MC Hammer

  • Rapper born Stanley Burrell in 1962 in Oakland California.
  • Burrell lived in a housing project with his mother, brothers and sisters. They lived near the Oakland Coliseum, where baseball’s Oakland A’s played ball. He sold stray baseballs on the street and danced while accompanied by a beatboxer. At 11 years old, the A’s hired him as a clubhouse assistant and batboy – he did this for 7 years. Reggie Jackson, then playing with the A’s, nicknamed him Hammer, because he looked like Hank Aaron, who also had the Hammer nickname. Later, he took the nickname M.C. for being a Master of Ceremonies at clubs that he would perform at when the A’s were travelling.
  • After serving in the Navy, he and Jon Gibson formed a Christian rap group named Holy Ghost Boys. They wrote several songs, and the song The Wall was released by Gibson as a solo artist in 1988, becoming Contemporary Christian Rap music’s first major hit.
  • In the mid-80s, Hammer was rapping at small venues. A record deal fell apart, and he borrowed $40,000 from two former Oakland A’s baseball players, starting a record label. He sold his records from the trunk of his car. In 1986, he released his debut album, Feel My Power. A San Francisco radio station started playing the song Let’s Get It Started. It became a local hit on the radio and at dance clubs. A second single, Ring ‘Em, also was popular. Gaining momentum, he hired a troupe of dances and musicians for a stage show. In 1988, a record executive saw his performance, and he was signed to a record deal.
  • His first album on this deal was Let’s Get It Started, which largely was a re-issue of Feel My Power. The album peaked at #1 on the R&B Album chart, and was certified 2x platinum. Three singles reached the top 5 of the Rap Singles chart – Pump It Up, Turn This Mutha Out, and They Put Me In The Mix.
  • Hammer wanted his next album to be more musical than the standard rap sound. In 1990, he released Please, Hammer, Don’t Hurt ‘Em – a playful title that referred to his tendency to disrespect other rap artists in his lyrics. The album became the most successful pop-rap album of all time, the first hip hop album to sell over 10 million copies in the U.S., and the first rap album ever to reach #1 on the Billboard 200 album chart. It included 3 singles that crossed into mainstream music – U Can’t Touch This, Have You Seen Her and Pray reached #8, #4 and #2 on the Hot 100 chart respectively. U Can’t Touch This won 2 Grammy awards.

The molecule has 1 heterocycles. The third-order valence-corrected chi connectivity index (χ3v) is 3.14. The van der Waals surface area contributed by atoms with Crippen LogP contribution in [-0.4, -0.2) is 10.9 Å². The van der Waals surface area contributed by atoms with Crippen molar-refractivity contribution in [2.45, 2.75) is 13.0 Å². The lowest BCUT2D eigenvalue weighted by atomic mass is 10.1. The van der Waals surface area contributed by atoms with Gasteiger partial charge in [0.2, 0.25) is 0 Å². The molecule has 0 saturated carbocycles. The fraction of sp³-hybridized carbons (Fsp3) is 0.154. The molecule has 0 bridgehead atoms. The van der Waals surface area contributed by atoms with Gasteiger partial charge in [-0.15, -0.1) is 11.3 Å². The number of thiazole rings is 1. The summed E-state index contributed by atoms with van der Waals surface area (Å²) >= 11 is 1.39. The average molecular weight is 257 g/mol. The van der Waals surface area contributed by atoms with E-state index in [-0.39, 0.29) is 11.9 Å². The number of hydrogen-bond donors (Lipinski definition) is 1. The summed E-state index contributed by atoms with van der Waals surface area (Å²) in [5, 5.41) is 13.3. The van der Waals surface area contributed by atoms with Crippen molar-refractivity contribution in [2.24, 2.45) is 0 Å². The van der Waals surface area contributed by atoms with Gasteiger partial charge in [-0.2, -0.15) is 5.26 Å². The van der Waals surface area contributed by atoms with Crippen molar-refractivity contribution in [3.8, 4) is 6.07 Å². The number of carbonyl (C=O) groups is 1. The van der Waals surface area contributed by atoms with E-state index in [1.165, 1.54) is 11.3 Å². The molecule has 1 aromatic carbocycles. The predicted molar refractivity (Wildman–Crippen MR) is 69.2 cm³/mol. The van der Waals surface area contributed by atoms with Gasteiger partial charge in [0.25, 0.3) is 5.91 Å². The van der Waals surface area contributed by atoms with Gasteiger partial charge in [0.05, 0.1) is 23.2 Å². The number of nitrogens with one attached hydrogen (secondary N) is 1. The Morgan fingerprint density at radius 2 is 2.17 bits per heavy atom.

• The rap music world started to criticize Hammer’s clean cut image and his reliance on samples from other artists (Please, Hammer, Don’t Hurt ‘Em is full of hooks originally done by Rick James, Prince, Marvin Gaye, James Brown and others). Despite this, he continued to be highly successful with tours, dolls, lunchboxes and even his own Saturday morning cartoon, called Hammerman. 
  • He answered his critics with the lyrics in several songs in his next album, Too Legit To Quit, released in 1991 – dropping the M.C. from his moniker. The album was a success, certified 3x platinum, with the title track and Addams Groove (also was the theme song to The Addams Family film) reaching the top 10 of the Hot 100.
  • Hammer’s next album was 1994’s Funky Headhunter. The album was edgier and was missing the pop sound that Hammer had on earlier albums. As such, he lost fans that preferred the pop-rap sound, and he failed to gain fans from hardcore hip hop fans. The album managed to be certified platinum, and the single Pumps and a Bump peaked at #26 on the Hot 100 chart, his final song to reach the top 40. In 1995, he released Inside Out V (again as MC Hammer with a return to his pop image), with little success. By 1996, his lavish lifestyle had caught up with him, and he filed for bankruptcy. Turning to his Christian roots, 1998’s Family Affair was mostly about faith and family values – only 1,000 copies were made.
  • Four more studio albums were released during the 00s, and a couple of non-album singles were released in 2010 and 2011. While Hammer is no longer the face of rap music, you can still see him perform – he has a tour underway now, performing with other retro rap/R&B acts from the 90s – his first U.S. tour since 1991.
  • The baggy pants artist was a phenom in the 80s and 90s, helping to bring hip hop and rap music to the masses. Here is his classic, U Can’t Touch This, with its infectious Rick James hook. I dare you to try not to tap your foot to this song! Hammer Time!

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